It is well recognised that stress can impact on gut health and in dressage horses that are travelling, staying away from home, and competing, this can take a huge toll on gut health.  Sudden changes to diet can also cause gastrointestinal disturbance and should be avoided.  Any dietary changes should be made gradually as even a simple change to the forage source can impact on gut health; for example, if your horse is being stabled overnight at a competition then it is advisable to take your own forage with you to prevent any gastrointestinal distance due to a change in diet.  Even if you feed hay and the stables have hay, this will not be of the same nutritional composition and may lead to gut issues.   Feeding a fibre-based diet is essential in maintaining gut health and diets low in starch are also advocated for maintaining gut health as well as supporting calm behaviour.  It may also be of benefit to feed a supplement that supports gut health, especially around times when management and routine may be changing due to competitions etc.

Behaviour in the dressage horse

As discussed in my previous article, understanding normal horse behaviour helps avoid the development of behaviour problems that may result from inadequate management routines and a lack of understanding of how the horse ‘perceives’ their world.  In terms of the management factors that can impact on behaviour, there is increasing research into the impact that a horse’s diet can have on their behaviour.  The old saying “he’s feeling his oats” certainly suggests that over the decades people have found horses fed oats, which are high in starch, to be more “on their toes” and more likely to react (or spook) compared to when they are not fed oats.  It was often suggested that this may be due to the increase in the amount of energy provided in the diet.  However, many of us will have owned or known of a horse that is a bit “lazy” and lacking in forwardness and will no doubt have tried to add additional energy to the diet to address this.  What you have likely found is that your horse is no more forward going but is much more likely to spook.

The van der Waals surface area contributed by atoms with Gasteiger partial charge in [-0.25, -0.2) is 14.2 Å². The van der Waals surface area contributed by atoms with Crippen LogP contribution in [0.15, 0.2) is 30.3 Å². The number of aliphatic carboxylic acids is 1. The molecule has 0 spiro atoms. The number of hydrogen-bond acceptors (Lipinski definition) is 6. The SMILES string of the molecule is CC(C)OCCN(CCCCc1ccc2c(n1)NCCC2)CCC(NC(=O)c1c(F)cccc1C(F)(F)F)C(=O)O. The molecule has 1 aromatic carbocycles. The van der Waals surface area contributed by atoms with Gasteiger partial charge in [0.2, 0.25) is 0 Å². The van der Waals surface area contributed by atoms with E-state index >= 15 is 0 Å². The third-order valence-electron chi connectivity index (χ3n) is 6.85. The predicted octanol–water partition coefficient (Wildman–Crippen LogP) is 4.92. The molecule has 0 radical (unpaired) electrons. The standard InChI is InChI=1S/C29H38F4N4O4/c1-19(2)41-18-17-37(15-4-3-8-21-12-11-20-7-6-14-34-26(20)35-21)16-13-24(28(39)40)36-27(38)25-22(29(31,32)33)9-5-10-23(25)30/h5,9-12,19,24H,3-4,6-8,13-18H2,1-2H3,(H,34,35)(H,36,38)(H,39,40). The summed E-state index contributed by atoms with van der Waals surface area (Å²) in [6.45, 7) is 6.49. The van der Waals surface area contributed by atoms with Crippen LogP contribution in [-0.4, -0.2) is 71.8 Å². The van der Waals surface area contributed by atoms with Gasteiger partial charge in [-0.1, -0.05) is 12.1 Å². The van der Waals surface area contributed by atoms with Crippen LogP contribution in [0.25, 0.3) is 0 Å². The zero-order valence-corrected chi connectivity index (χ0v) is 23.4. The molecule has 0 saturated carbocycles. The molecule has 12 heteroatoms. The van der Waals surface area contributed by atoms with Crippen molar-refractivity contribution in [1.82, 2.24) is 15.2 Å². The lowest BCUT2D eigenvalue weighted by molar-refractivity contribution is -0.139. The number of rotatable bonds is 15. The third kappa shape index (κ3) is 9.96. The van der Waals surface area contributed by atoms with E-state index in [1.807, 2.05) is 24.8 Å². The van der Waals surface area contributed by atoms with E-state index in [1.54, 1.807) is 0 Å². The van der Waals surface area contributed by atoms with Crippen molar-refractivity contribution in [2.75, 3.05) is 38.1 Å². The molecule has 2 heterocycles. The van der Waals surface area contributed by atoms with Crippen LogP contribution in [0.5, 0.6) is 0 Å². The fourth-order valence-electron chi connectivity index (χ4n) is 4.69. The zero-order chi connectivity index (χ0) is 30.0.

However, recent work at the University of Glasgow has shown that horses fed diets containing starch, such as concentrate feeds containing cereals grains (oats, barley, maize), are likely to be more reactive (“spooky”) than those horses fed a fibre-only diet.   When horses are fed the same amount of energy but in different forms, starch versus fibre, their heart rates and reactiveness are greater when fed starch compared to fibre-only.  Horses fed starch were less predictable in their behaviour compared to those fed a complete fibre diet and were therefore more difficult to handle.  The horses on the fibre-only diet were also more settled and less reactive compared to those fed starch.  The group of horses fed the starch feed were also observed to be more tense, nervous and unsure about their surroundings.  It is important to note that the amount of starch that was fed was less than many leisure horses receive in their ration, which shows that even small amounts of starch in the diet can have a significant effect on your horse’s behaviour.  Therefore, a fibre-based diet alongside supplementary feeds that are low in starch, is recommended for dressage horses given the need for them to be calm and to be able to concentrate on their work.